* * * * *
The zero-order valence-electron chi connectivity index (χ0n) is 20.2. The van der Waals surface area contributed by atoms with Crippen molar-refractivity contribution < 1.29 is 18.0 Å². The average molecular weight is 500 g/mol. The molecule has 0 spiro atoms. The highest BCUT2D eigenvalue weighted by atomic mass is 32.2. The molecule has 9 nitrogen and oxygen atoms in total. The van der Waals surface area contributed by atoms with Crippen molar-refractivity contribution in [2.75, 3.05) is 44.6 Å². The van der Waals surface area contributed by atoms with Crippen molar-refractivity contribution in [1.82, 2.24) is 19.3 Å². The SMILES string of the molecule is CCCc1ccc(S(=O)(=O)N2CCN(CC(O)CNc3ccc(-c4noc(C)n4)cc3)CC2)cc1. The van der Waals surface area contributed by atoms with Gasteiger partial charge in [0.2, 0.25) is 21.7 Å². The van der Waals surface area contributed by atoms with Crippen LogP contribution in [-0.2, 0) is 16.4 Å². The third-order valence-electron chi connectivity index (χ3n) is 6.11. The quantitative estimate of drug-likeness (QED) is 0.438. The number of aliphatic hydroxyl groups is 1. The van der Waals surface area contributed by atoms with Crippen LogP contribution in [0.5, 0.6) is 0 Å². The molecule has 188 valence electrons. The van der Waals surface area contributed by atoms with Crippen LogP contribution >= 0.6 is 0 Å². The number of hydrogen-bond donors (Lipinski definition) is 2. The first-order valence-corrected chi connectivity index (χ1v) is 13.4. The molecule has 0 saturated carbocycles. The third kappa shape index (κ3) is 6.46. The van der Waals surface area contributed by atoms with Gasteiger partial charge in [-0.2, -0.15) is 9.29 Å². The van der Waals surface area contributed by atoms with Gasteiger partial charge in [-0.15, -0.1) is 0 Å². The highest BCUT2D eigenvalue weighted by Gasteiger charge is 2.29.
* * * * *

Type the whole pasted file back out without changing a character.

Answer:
The zero-order valence-electron chi connectivity index (χ0n) is 20.2. The van der Waals surface area contributed by atoms with Crippen molar-refractivity contribution < 1.29 is 18.0 Å². The average molecular weight is 500 g/mol. The molecule has 0 spiro atoms. The highest BCUT2D eigenvalue weighted by atomic mass is 32.2. The molecule has 9 nitrogen and oxygen atoms in total. The van der Waals surface area contributed by atoms with Crippen molar-refractivity contribution in [2.75, 3.05) is 44.6 Å². The van der Waals surface area contributed by atoms with Crippen molar-refractivity contribution in [1.82, 2.24) is 19.3 Å². The SMILES string of the molecule is CCCc1ccc(S(=O)(=O)N2CCN(CC(O)CNc3ccc(-c4noc(C)n4)cc3)CC2)cc1. The van der Waals surface area contributed by atoms with Gasteiger partial charge in [0.2, 0.25) is 21.7 Å². The van der Waals surface area contributed by atoms with Crippen LogP contribution in [-0.2, 0) is 16.4 Å². The third-order valence-electron chi connectivity index (χ3n) is 6.11. The quantitative estimate of drug-likeness (QED) is 0.438. The number of aliphatic hydroxyl groups is 1. The van der Waals surface area contributed by atoms with Crippen LogP contribution in [0.5, 0.6) is 0 Å². The molecule has 188 valence electrons. The van der Waals surface area contributed by atoms with Crippen LogP contribution >= 0.6 is 0 Å². The number of hydrogen-bond donors (Lipinski definition) is 2. The first-order valence-corrected chi connectivity index (χ1v) is 13.4. The molecule has 0 saturated carbocycles. The third kappa shape index (κ3) is 6.46. The van der Waals surface area contributed by atoms with Gasteiger partial charge in [-0.2, -0.15) is 9.29 Å². The van der Waals surface area contributed by atoms with Gasteiger partial charge in [-0.15, -0.1) is 0 Å². The highest BCUT2D eigenvalue weighted by Gasteiger charge is 2.29.